‘Fairness’ can help guide bank compliance risk management, OCC leader contends, using overdraft programs as example

Using fairness as an “input” to help guide banks’ compliance risk management programs was advocated by the regulator of national banks in a speech Monday.

Speaking to the Consumer Bankers Association in Washington, Acting Comptroller of the Currency Michael Hsu said that banks, by elevating fairness in their compliance programs, can improve their ability to anticipate and adapt to emerging compliance risk issues.

“The stronger a bank’s ability to do that, the less it will need to look over its shoulder at its regulators and the more degrees of freedom it will have to innovate and create banking products ‘for the people,’” Hsu said.

Hsu contended that regulatory compliance has generally been viewed as a means to an end. He said that, in that context, banks have believed that through compliance with laws and regulations, the goal of fairness in banking can be achieved. “Through this lens, the applicable laws and regulations set the bar for fairness in the banking system,” Hsu said. “If banks comply, fairness should follow. Fairness, in other words, is both the goal and an output.”

Hsu contended that a “well-developed sense of fairness” can help banks navigate a complicated risk-management landscape.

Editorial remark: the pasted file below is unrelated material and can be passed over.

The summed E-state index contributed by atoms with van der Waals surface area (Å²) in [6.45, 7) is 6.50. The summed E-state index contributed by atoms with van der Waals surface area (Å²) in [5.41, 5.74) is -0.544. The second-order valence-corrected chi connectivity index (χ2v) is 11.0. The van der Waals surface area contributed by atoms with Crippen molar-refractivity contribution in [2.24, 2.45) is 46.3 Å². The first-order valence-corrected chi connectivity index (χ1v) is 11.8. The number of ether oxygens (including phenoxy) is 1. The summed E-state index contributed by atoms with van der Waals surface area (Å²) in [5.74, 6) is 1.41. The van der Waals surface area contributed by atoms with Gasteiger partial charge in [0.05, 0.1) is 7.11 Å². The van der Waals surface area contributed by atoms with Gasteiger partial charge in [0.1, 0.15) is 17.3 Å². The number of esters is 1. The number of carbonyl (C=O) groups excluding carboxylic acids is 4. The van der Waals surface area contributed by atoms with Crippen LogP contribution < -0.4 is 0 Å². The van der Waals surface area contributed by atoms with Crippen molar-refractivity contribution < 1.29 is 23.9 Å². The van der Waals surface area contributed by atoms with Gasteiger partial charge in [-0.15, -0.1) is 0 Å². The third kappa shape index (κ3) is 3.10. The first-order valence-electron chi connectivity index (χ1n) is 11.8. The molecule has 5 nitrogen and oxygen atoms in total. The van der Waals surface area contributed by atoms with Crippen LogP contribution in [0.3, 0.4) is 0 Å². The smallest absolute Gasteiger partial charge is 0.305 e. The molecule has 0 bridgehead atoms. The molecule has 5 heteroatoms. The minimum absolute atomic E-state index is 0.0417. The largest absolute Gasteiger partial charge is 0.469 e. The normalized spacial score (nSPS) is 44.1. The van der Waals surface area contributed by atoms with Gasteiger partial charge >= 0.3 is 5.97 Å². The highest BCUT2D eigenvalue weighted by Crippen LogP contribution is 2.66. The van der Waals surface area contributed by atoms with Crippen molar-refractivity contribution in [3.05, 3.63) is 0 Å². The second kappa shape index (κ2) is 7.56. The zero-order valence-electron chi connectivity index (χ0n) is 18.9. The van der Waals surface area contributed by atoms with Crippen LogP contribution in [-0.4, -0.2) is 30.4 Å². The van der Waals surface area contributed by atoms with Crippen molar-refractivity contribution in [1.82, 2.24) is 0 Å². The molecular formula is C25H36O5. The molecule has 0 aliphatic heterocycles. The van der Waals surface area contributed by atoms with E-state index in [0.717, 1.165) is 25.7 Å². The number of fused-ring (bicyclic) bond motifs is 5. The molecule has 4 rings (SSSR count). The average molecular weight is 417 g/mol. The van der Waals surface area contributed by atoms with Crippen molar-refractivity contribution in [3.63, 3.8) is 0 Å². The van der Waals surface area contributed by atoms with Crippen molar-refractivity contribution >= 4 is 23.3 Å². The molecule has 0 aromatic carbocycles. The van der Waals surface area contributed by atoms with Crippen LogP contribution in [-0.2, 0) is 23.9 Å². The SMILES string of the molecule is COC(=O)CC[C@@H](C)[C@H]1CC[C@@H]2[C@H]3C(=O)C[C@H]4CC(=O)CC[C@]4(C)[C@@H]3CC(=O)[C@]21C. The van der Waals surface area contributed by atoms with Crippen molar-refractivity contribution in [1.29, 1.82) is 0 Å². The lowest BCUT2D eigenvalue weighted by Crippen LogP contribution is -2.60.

“For instance, most would agree that a financial product that is predatory and entices vulnerable populations into high-cost debt traps for non-essential purchases is not consistent with the notion of fairness,” he said. “The product may be legal, as constructed and marketed. It may technically comply with regulations as they have been understood and applied to date. But the product is not fair when over-used by certain consumers.”

Using overdraft protection as an example – which, he noted, began as an accommodation in the 1990s and developed into a profit center by 2015, and masked “concerning practices” – Hsu said having a clear sense of where this fairness line is prior to the development and launch of such a product “can help a bank avoid compliance risk issues down the road, when the product has grown and consumer harms are more apparent.”

Acting Comptroller Discusses Fairness and Compliance Risk Management

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